The technology industry needs a set of professional ethics

By Adil E. Shamoo

March 8, 2018


In response to the proliferation of fake news and Russian meddling on American social media, schools that groom the next generation of technology specialists — including premier colleges such as Harvard, Massachusetts Institute of Technology and Stanford — are offering new courses on computer ethics.

It’s about time.

I have taught science in medical and graduate schools for 46 years, and ethics in science for the past 23 years — ethics are essential for any scientific endeavor. In medical sciences, for example, we have ethics in research to deal with ensuring the integrity of the process. Human volunteers must be shielded from harm in clinical trials as much as possible, and the protective measures used reflect attempts to work from an ethical framework.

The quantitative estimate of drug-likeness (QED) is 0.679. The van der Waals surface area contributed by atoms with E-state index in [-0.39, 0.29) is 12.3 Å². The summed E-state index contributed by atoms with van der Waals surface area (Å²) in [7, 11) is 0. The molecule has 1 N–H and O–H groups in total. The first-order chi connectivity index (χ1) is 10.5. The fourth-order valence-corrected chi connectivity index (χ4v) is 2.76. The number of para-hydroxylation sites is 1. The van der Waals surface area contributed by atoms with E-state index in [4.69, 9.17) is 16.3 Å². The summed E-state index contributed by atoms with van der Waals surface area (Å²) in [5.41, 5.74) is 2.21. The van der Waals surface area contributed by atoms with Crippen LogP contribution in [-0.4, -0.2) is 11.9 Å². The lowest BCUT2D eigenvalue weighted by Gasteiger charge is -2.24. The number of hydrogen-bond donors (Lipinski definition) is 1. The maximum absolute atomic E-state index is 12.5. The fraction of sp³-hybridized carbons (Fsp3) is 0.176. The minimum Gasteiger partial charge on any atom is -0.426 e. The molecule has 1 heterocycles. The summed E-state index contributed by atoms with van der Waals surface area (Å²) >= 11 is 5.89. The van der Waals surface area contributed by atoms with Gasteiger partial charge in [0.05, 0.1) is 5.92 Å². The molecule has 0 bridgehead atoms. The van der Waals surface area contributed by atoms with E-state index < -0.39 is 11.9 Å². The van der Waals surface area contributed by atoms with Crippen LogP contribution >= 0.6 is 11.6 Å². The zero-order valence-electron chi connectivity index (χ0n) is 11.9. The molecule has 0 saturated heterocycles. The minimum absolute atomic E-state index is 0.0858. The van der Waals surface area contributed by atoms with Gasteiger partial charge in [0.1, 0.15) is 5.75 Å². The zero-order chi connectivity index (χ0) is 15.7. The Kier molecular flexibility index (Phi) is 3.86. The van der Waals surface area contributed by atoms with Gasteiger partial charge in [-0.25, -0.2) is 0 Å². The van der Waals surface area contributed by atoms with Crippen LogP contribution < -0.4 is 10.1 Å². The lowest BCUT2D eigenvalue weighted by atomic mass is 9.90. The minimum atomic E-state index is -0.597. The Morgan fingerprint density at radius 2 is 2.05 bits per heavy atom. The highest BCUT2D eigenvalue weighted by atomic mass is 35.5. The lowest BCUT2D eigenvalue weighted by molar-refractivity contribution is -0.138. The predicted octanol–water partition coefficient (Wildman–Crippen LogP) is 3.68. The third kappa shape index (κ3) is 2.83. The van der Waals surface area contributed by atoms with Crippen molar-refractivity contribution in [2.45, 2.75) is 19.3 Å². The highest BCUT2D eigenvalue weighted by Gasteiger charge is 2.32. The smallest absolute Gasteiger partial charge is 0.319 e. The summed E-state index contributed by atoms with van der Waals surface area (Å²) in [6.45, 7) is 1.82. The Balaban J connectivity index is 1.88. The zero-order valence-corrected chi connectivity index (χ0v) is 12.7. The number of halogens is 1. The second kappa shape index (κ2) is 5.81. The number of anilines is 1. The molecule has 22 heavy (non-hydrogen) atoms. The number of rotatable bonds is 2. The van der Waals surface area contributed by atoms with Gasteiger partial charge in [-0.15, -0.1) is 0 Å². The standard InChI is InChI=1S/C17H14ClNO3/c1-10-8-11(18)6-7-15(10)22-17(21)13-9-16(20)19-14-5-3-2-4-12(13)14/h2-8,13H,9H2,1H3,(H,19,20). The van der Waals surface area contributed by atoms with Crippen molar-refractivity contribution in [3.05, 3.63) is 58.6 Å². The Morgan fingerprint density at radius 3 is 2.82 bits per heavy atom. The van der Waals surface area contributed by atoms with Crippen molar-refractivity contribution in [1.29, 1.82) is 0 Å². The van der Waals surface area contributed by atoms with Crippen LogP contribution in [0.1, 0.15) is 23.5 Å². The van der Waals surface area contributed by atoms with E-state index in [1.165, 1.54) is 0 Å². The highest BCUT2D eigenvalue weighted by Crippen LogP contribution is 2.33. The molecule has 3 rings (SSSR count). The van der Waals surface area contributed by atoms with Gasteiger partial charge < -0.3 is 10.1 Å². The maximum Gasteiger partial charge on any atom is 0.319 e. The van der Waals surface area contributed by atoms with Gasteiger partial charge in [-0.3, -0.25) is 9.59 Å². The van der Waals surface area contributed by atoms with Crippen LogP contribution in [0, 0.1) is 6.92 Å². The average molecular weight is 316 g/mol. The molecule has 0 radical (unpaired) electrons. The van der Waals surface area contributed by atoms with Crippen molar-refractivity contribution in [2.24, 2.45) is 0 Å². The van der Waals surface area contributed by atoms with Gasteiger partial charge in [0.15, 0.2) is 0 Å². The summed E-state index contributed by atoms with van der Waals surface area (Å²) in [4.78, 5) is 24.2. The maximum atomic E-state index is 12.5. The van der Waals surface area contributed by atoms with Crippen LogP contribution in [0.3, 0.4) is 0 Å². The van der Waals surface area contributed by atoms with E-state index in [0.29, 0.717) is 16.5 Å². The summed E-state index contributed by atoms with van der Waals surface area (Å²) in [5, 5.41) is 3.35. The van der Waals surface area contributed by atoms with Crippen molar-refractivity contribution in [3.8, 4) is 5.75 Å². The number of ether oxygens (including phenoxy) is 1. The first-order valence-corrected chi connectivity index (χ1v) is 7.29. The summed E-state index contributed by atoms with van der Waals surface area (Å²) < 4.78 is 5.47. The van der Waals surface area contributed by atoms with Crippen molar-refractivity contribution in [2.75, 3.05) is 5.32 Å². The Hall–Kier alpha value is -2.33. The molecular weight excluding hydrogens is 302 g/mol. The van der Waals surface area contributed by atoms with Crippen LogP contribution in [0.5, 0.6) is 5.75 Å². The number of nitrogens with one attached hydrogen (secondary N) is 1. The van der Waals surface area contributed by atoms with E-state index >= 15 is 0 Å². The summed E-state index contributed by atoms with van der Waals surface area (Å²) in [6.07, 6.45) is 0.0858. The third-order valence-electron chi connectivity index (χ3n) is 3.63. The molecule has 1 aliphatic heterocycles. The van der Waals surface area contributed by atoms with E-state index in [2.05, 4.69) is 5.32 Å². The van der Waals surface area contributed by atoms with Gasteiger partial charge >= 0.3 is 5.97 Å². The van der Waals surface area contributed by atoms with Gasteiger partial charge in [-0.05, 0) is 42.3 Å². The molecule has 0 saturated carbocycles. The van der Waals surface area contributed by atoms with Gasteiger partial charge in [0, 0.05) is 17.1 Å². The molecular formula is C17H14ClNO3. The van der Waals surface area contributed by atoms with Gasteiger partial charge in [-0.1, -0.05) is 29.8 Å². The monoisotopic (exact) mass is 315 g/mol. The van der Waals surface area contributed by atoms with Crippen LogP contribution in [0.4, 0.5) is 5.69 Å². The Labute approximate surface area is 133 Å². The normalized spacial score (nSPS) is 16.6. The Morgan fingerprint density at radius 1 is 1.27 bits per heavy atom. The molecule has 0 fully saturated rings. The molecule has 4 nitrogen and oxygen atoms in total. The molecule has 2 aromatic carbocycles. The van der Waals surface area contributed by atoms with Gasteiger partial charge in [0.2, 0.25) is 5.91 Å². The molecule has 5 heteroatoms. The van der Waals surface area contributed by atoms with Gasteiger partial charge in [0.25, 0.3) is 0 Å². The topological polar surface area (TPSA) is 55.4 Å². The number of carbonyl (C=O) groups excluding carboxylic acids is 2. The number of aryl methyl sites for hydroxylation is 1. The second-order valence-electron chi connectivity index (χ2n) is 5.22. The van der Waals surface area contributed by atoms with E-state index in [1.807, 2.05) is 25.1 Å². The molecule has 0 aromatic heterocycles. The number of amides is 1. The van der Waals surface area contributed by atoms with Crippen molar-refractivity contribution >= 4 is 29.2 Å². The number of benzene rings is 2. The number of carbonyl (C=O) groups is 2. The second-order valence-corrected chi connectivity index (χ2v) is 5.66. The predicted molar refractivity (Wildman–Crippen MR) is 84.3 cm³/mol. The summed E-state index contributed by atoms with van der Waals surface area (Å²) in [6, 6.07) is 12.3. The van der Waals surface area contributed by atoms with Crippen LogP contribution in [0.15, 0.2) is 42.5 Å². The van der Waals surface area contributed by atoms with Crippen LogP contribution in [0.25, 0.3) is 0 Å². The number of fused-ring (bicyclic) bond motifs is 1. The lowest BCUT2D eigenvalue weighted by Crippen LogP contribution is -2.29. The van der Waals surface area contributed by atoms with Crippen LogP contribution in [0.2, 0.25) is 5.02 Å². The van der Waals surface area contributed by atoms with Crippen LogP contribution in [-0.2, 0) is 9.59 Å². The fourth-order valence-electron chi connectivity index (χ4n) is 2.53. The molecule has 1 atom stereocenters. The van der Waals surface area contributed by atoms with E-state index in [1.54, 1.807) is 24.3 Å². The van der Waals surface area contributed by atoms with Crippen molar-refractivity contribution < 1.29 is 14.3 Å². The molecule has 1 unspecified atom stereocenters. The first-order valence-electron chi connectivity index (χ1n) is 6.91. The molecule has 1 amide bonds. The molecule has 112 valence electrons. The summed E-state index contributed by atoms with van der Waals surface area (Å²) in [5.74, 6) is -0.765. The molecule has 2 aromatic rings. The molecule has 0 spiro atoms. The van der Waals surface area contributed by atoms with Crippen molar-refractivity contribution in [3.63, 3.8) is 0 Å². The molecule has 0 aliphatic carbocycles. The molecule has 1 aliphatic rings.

Methods utilized in producing the data in support of a drug license also must be ethical. The data must not be falsified or misleading; it must be whole and not selective. In a narrow view, the purpose of these principles within our scientific endeavors is safety. Our methods attempt to ensure safe drugs, food, bridges and cars. In a wider view, using an ethical framework in scientific enterprise disperses ethical principles throughout society; patients and consumers adopt these ethical standards and come to expect and even extend these standards to other endeavors.

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